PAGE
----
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Do I Have a Levaquin Lawsuit? (name of article)

Nana b's picture
Nana b
Posts: 3045
Joined: May 2009


Just an FYI for anyone taking this drug.

FDA has asked that a boxed warning be added to the prescribing information for fluoroquinolone antibiotics. The warning will remind healthcare professionals that patients taking these drugs may experience an increased risk of tendinitis and tendon rupture. Fluoroquinolones include Cipro (ciprofloxacin), Factive (gemifloxacin), Levaquin (levofloxacin), Avelox (moxifloxacin), Noroxin (norfloxacin), Floxin (ofloxacin) and Proquin (ciprofloxacin hydrochloride).

FDA is concerned that large numbers of tendon problems were continuing to be reported, despite a warning that already appears in the labeling for these drugs. The boxed warning is being added to draw the practitioner’s attention to this information. This can also affect the benefit-risk decisions that are made when these drugs are prescribed.

Certain patients are at greater risk for these injuries, including those over 60, those taking corticosteroids, and patients who have had heart, lung or kidney transplants. Certain tendons are also more likely to be affected. The Achilles is the most commonly affected, but other tendons can also be involved, including those in the rotator cuff, the biceps, the hand and the thumb.

It is important to remember that the risk for injury is not necessarily gone when the drug is stopped. Cases have been reported in which tendon problems occurred up to several months after the drug was discontinued. Also, this increased risk of tendon problems applies only to patients who are getting fluoroquinolones systemically; patients taking eye drops or ear drops are not affected.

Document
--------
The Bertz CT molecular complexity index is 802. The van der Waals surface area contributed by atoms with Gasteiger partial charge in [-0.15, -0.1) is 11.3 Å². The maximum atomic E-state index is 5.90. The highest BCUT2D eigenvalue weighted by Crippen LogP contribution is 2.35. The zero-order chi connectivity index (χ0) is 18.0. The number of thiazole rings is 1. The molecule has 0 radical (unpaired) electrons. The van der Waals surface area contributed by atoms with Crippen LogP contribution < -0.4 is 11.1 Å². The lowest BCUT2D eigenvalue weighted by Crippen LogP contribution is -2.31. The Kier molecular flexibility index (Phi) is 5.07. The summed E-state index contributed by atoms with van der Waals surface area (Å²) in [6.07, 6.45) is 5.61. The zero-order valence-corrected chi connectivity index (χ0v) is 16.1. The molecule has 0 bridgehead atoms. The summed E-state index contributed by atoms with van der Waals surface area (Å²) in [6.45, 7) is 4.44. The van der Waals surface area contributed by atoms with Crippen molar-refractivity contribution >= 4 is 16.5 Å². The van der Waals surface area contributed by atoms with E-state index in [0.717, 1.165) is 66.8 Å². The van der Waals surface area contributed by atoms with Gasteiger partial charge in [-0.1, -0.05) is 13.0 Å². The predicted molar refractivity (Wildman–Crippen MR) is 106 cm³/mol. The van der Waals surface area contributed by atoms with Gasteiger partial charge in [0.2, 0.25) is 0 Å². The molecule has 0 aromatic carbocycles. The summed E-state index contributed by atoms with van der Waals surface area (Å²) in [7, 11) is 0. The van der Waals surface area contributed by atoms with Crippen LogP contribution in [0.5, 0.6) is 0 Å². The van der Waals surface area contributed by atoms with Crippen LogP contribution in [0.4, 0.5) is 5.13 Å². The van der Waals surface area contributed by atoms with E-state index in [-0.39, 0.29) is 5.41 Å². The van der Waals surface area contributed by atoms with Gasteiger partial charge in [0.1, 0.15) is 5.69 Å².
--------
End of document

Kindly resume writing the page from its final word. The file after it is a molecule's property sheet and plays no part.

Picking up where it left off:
Fluoroquinolones may be associated with serious risks other than tendinitis and tendon rupture. These risks are rare but may include convulsions, hallucinations, depression, heart rhythm changes, and serious allergic reactions.

Since fluoroquinolones are vital drugs in treating certain bacterial infections, the practitioner may decide that the benefits of the drug outweigh the risk for a given patient. In these cases, the practitioner should caution patients to watch out for pain, swelling or inflammation in a tendon area, because that could signal tendinitis, and to know the signs and symptoms of a tendon rupture.

If patients experience any of these things, they should avoid using or exercising that area of the body, stop the drug, and see their doctor about the possibility of switching to another type of antibiotic. It is important that patients understand what to look for and what to do, so FDA has asked the manufacturers of fluoroquinolones to develop a Medication Guide containing this information, which will be given to the patient with each prescription.

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